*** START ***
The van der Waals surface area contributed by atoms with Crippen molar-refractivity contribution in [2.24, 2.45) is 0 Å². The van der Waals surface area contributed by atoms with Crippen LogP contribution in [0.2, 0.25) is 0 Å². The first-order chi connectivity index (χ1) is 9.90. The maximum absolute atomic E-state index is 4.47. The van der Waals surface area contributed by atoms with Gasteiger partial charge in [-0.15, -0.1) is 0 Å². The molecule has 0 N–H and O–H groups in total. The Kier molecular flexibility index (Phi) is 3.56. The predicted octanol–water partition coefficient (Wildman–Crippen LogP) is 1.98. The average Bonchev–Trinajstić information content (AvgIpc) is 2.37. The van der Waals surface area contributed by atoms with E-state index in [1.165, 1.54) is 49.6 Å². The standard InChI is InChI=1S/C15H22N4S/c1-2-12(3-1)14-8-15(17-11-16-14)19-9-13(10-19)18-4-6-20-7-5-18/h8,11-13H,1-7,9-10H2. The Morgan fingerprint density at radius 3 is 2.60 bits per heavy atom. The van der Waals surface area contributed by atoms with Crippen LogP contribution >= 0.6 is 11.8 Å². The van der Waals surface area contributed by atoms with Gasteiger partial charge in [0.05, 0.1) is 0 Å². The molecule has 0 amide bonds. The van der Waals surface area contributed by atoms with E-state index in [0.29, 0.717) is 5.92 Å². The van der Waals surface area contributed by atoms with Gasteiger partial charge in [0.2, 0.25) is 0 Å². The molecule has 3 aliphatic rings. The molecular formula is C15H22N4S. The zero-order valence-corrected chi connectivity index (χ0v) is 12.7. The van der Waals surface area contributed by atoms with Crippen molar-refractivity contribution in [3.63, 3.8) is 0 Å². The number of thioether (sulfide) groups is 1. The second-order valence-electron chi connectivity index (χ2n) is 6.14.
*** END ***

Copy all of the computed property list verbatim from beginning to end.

The van der Waals surface area contributed by atoms with Crippen molar-refractivity contribution in [2.24, 2.45) is 0 Å². The van der Waals surface area contributed by atoms with Crippen LogP contribution in [0.2, 0.25) is 0 Å². The first-order chi connectivity index (χ1) is 9.90. The maximum absolute atomic E-state index is 4.47. The van der Waals surface area contributed by atoms with Gasteiger partial charge in [-0.15, -0.1) is 0 Å². The molecule has 0 N–H and O–H groups in total. The Kier molecular flexibility index (Phi) is 3.56. The predicted octanol–water partition coefficient (Wildman–Crippen LogP) is 1.98. The average Bonchev–Trinajstić information content (AvgIpc) is 2.37. The van der Waals surface area contributed by atoms with E-state index in [1.165, 1.54) is 49.6 Å². The standard InChI is InChI=1S/C15H22N4S/c1-2-12(3-1)14-8-15(17-11-16-14)19-9-13(10-19)18-4-6-20-7-5-18/h8,11-13H,1-7,9-10H2. The Morgan fingerprint density at radius 3 is 2.60 bits per heavy atom. The van der Waals surface area contributed by atoms with Crippen LogP contribution >= 0.6 is 11.8 Å². The van der Waals surface area contributed by atoms with Gasteiger partial charge in [0.05, 0.1) is 0 Å². The molecule has 0 amide bonds. The van der Waals surface area contributed by atoms with E-state index in [0.29, 0.717) is 5.92 Å². The van der Waals surface area contributed by atoms with Gasteiger partial charge in [0.2, 0.25) is 0 Å². The molecule has 3 aliphatic rings. The molecular formula is C15H22N4S. The zero-order valence-corrected chi connectivity index (χ0v) is 12.7. The van der Waals surface area contributed by atoms with Crippen molar-refractivity contribution in [3.63, 3.8) is 0 Å². The number of thioether (sulfide) groups is 1. The second-order valence-electron chi connectivity index (χ2n) is 6.14.